Stay Safe in Black Bear Country

Stay Safe in Black Bear Country

American black bears (Ursus americanus) are the most common and widely distributed bears in North America. Black bears live in a diverse array of forested habitats, from coastal rain forests to the dry woodlands to wet and swampy areas. There are just a few states where black bears are no longer in residence. It may surprise you to know that along the rivers, Black bears are even seen in Arizona.

In general, black bears are strongly associated with forest cover, but they do occasionally use relatively open country, such as clear cuts and the fringes of other open habitat. As human populations encroach on bear habitat, people and bears have greater chances of encountering each other.

Bears usually avoid people, but when they do come into close proximity of each other, the bear’s strength and surprising speed make it potentially dangerous. Outdoors, particularly in springtime when both man and bears are fishing is one time they may come into contact with each other. Most confrontations with bears are the result of a surprise encounter at close range. All bears should be given plenty of respect and room to retreat without feeling threatened.

Where Bears Can Be Found

Except for females with cubs, black bears are usually solitary animals. Depending on their food supply, they move about during the day or night. In late summer and fall, feeding keeps them active throughout the day so they can gain the weight needed for winter. When bears find a human food source, their schedule may change. If they are receiving handouts they can be most active at midday; if they are feeding at dumps or trashcans, they become active at night.

Black bears should be treated with respect and safely observed from a distance of at least 100 yards. This is especially important with females accompanied by offspring, as mother bears are very protective of their young.

Recognizing BearTracks

All black bear prints usually show five digits. The toes form a rough semicircle in front of each foot, with the middle toe being the longest. Front foot tracks have small footpads, whereas hind foot tracks characteristically show an extended footpad, resembling a human foot. The claw marks are about ½ inch in front of the toe pads, but often the claw marks do not show in a track.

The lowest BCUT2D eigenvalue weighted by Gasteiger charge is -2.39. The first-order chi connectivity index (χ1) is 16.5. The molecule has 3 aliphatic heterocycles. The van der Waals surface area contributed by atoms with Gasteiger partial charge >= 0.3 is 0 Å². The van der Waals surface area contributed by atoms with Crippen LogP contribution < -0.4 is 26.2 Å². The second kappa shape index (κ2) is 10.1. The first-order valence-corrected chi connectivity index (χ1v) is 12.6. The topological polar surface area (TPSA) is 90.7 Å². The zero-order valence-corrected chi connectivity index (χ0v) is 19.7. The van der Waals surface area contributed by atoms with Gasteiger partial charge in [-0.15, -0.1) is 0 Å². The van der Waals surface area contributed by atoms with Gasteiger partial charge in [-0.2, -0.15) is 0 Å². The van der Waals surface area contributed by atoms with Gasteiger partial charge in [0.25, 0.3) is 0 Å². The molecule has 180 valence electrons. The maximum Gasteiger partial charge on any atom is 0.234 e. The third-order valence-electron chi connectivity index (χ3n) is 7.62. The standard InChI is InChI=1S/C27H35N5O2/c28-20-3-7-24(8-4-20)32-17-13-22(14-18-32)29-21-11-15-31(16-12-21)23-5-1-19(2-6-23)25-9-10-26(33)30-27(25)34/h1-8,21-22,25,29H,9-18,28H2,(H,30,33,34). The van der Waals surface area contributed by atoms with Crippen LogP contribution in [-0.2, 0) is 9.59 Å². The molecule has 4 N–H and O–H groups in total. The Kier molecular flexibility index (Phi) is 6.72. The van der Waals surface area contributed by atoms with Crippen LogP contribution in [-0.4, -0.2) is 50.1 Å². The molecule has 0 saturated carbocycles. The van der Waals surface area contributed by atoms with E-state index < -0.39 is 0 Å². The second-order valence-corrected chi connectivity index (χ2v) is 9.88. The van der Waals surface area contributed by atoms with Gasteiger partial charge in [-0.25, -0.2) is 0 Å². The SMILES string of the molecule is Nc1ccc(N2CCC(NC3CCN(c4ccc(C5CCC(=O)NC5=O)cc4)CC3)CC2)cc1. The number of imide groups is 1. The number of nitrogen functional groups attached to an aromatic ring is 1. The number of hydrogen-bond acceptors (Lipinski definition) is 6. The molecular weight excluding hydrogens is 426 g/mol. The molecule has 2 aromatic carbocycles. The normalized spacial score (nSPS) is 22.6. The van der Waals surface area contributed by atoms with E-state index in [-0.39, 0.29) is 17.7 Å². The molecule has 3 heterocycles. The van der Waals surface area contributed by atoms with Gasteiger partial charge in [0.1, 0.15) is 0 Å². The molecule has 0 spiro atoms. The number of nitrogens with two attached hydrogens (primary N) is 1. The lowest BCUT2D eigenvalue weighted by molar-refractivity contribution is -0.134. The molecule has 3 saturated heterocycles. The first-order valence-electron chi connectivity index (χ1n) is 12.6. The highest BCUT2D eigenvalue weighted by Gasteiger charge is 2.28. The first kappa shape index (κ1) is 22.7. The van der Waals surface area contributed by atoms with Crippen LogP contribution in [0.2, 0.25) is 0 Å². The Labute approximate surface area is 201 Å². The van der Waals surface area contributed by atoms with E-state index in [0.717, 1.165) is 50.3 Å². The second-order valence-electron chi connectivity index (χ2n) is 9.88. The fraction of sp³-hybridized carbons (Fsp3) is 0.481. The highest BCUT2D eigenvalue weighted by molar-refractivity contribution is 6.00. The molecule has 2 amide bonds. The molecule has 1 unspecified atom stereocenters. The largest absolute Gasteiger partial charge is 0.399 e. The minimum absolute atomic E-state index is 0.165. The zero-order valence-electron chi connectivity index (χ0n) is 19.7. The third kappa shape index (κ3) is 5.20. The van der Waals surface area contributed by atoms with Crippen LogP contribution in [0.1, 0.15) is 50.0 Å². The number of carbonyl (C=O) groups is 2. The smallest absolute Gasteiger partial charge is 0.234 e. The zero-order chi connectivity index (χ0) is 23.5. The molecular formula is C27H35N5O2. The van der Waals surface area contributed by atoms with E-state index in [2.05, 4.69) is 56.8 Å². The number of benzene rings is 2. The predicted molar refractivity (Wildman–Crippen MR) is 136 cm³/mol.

To avoid encounters with black bears while hiking or camping
Keep a clean camp. Put garbage in wildlife-resistant trash containers.
Store food in double plastic bags and, when possible, place the bags in your vehicle’s trunk or in wildlife-resistant food lockers.
Double-wrapped food may also be placed in a backpack or other container and hang it from a tree branch at least 10 feet above the ground and 4 feet out from the tree trunk. Never store food in your tent.
When camping, sleep at least 100 yards from your cooking area and food storage site.
Hike in small groups and make your presence known by singing or talking.
Wear bear bells if you can.
Keep small children close and on trails.
Know emergency skills or have someone with you who does.
If you come in close contact with a black bear

Stay calm and avoid direct eye contact, which could elicit a charge.
Try to stay upwind and identify yourself as a human by standing up, talking and waving your hands above your head.
Do not approach the bear, particularly if cubs are present. Give the bear plenty of room.
If you cannot safely move away from the bear, and the animal does not flee, try to scare it away by clapping your hands or yelling.
If the bear attacks, fight back aggressively. As a last resort, should the attack continue, protect yourself by curling into a ball or lying on the ground on your stomach and playing dead.

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